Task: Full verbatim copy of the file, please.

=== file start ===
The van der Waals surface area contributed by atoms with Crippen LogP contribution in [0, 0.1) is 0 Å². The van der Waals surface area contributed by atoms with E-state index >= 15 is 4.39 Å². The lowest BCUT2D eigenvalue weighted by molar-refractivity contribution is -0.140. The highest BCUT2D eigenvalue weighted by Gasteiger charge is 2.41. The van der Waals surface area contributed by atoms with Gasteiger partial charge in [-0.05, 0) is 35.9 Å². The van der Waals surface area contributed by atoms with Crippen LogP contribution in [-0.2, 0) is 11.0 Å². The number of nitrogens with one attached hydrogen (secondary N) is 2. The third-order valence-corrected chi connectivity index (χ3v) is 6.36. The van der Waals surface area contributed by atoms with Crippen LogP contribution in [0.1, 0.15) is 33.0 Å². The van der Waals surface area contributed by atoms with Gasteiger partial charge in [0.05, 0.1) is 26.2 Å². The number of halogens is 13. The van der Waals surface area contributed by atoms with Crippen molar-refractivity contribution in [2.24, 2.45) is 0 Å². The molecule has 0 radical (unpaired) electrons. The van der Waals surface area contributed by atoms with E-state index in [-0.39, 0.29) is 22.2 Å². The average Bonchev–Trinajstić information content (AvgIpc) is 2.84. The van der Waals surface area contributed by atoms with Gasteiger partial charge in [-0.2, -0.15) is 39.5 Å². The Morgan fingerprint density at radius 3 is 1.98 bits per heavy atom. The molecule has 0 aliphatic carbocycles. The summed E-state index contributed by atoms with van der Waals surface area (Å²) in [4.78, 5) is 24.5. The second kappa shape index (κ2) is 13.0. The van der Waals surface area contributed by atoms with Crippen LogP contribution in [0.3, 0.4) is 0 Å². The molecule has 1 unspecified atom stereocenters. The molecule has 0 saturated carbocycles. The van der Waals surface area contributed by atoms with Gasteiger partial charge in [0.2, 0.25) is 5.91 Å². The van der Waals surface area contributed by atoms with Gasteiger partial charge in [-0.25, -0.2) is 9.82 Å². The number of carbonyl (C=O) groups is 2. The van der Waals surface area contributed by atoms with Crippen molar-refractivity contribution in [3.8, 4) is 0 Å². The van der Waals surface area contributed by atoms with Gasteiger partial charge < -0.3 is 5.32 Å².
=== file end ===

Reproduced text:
The van der Waals surface area contributed by atoms with Crippen LogP contribution in [0, 0.1) is 0 Å². The van der Waals surface area contributed by atoms with E-state index >= 15 is 4.39 Å². The lowest BCUT2D eigenvalue weighted by molar-refractivity contribution is -0.140. The highest BCUT2D eigenvalue weighted by Gasteiger charge is 2.41. The van der Waals surface area contributed by atoms with Gasteiger partial charge in [-0.05, 0) is 35.9 Å². The van der Waals surface area contributed by atoms with Crippen LogP contribution in [-0.2, 0) is 11.0 Å². The number of nitrogens with one attached hydrogen (secondary N) is 2. The third-order valence-corrected chi connectivity index (χ3v) is 6.36. The van der Waals surface area contributed by atoms with Crippen LogP contribution in [0.1, 0.15) is 33.0 Å². The van der Waals surface area contributed by atoms with Gasteiger partial charge in [0.05, 0.1) is 26.2 Å². The number of halogens is 13. The van der Waals surface area contributed by atoms with Crippen molar-refractivity contribution in [2.24, 2.45) is 0 Å². The molecule has 0 radical (unpaired) electrons. The van der Waals surface area contributed by atoms with E-state index in [-0.39, 0.29) is 22.2 Å². The average Bonchev–Trinajstić information content (AvgIpc) is 2.84. The van der Waals surface area contributed by atoms with Gasteiger partial charge in [-0.2, -0.15) is 39.5 Å². The Morgan fingerprint density at radius 3 is 1.98 bits per heavy atom. The molecule has 0 aliphatic carbocycles. The summed E-state index contributed by atoms with van der Waals surface area (Å²) in [4.78, 5) is 24.5. The second kappa shape index (κ2) is 13.0. The van der Waals surface area contributed by atoms with Crippen LogP contribution in [0.3, 0.4) is 0 Å². The molecule has 1 unspecified atom stereocenters. The molecule has 0 saturated carbocycles. The van der Waals surface area contributed by atoms with Gasteiger partial charge in [0.2, 0.25) is 5.91 Å². The van der Waals surface area contributed by atoms with Gasteiger partial charge in [-0.25, -0.2) is 9.82 Å². The number of carbonyl (C=O) groups is 2. The van der Waals surface area contributed by atoms with Crippen molar-refractivity contribution in [3.8, 4) is 0 Å². The van der Waals surface area contributed by atoms with Gasteiger partial charge < -0.3 is 5.32 Å².